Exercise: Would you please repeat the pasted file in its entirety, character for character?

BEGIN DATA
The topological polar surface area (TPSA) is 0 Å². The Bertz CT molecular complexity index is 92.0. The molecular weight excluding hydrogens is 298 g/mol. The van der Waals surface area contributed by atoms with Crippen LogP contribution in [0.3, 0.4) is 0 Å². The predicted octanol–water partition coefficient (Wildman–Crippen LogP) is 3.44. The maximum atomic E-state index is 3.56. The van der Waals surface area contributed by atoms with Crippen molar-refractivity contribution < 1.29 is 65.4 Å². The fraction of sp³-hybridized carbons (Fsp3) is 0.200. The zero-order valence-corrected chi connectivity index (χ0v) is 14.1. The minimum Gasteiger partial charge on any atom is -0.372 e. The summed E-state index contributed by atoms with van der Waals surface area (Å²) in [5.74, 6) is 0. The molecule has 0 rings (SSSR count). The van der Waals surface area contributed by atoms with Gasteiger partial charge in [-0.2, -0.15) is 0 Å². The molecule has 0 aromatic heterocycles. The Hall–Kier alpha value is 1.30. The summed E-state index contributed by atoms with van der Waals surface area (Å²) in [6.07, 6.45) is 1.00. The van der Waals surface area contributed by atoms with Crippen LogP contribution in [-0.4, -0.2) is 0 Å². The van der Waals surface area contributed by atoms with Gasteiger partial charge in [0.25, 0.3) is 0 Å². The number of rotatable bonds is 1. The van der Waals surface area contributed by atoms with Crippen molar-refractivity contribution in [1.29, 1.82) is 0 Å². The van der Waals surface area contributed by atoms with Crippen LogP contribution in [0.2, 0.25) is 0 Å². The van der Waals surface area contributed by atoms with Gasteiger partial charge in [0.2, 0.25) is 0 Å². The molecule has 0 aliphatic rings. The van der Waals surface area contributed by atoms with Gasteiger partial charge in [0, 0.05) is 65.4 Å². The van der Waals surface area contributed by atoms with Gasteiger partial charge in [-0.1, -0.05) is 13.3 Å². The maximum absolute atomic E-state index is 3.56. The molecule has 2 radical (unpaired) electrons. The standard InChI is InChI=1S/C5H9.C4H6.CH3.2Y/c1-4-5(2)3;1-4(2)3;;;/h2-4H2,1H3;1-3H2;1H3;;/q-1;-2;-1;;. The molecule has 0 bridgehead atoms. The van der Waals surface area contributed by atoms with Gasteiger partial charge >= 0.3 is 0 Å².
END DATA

The topological polar surface area (TPSA) is 0 Å². The Bertz CT molecular complexity index is 92.0. The molecular weight excluding hydrogens is 298 g/mol. The van der Waals surface area contributed by atoms with Crippen LogP contribution in [0.3, 0.4) is 0 Å². The predicted octanol–water partition coefficient (Wildman–Crippen LogP) is 3.44. The maximum atomic E-state index is 3.56. The van der Waals surface area contributed by atoms with Crippen molar-refractivity contribution < 1.29 is 65.4 Å². The fraction of sp³-hybridized carbons (Fsp3) is 0.200. The zero-order valence-corrected chi connectivity index (χ0v) is 14.1. The minimum Gasteiger partial charge on any atom is -0.372 e. The summed E-state index contributed by atoms with van der Waals surface area (Å²) in [5.74, 6) is 0. The molecule has 0 rings (SSSR count). The van der Waals surface area contributed by atoms with Gasteiger partial charge in [-0.2, -0.15) is 0 Å². The molecule has 0 aromatic heterocycles. The Hall–Kier alpha value is 1.30. The summed E-state index contributed by atoms with van der Waals surface area (Å²) in [6.07, 6.45) is 1.00. The van der Waals surface area contributed by atoms with Crippen LogP contribution in [-0.4, -0.2) is 0 Å². The van der Waals surface area contributed by atoms with Gasteiger partial charge in [0.25, 0.3) is 0 Å². The number of rotatable bonds is 1. The van der Waals surface area contributed by atoms with Crippen molar-refractivity contribution in [1.29, 1.82) is 0 Å². The van der Waals surface area contributed by atoms with Crippen LogP contribution in [0.2, 0.25) is 0 Å². The van der Waals surface area contributed by atoms with Gasteiger partial charge in [0.2, 0.25) is 0 Å². The molecule has 0 aliphatic rings. The van der Waals surface area contributed by atoms with Gasteiger partial charge in [0, 0.05) is 65.4 Å². The van der Waals surface area contributed by atoms with Gasteiger partial charge in [-0.1, -0.05) is 13.3 Å². The maximum absolute atomic E-state index is 3.56. The molecule has 2 radical (unpaired) electrons. The standard InChI is InChI=1S/C5H9.C4H6.CH3.2Y/c1-4-5(2)3;1-4(2)3;;;/h2-4H2,1H3;1-3H2;1H3;;/q-1;-2;-1;;. The molecule has 0 bridgehead atoms. The van der Waals surface area contributed by atoms with Gasteiger partial charge >= 0.3 is 0 Å².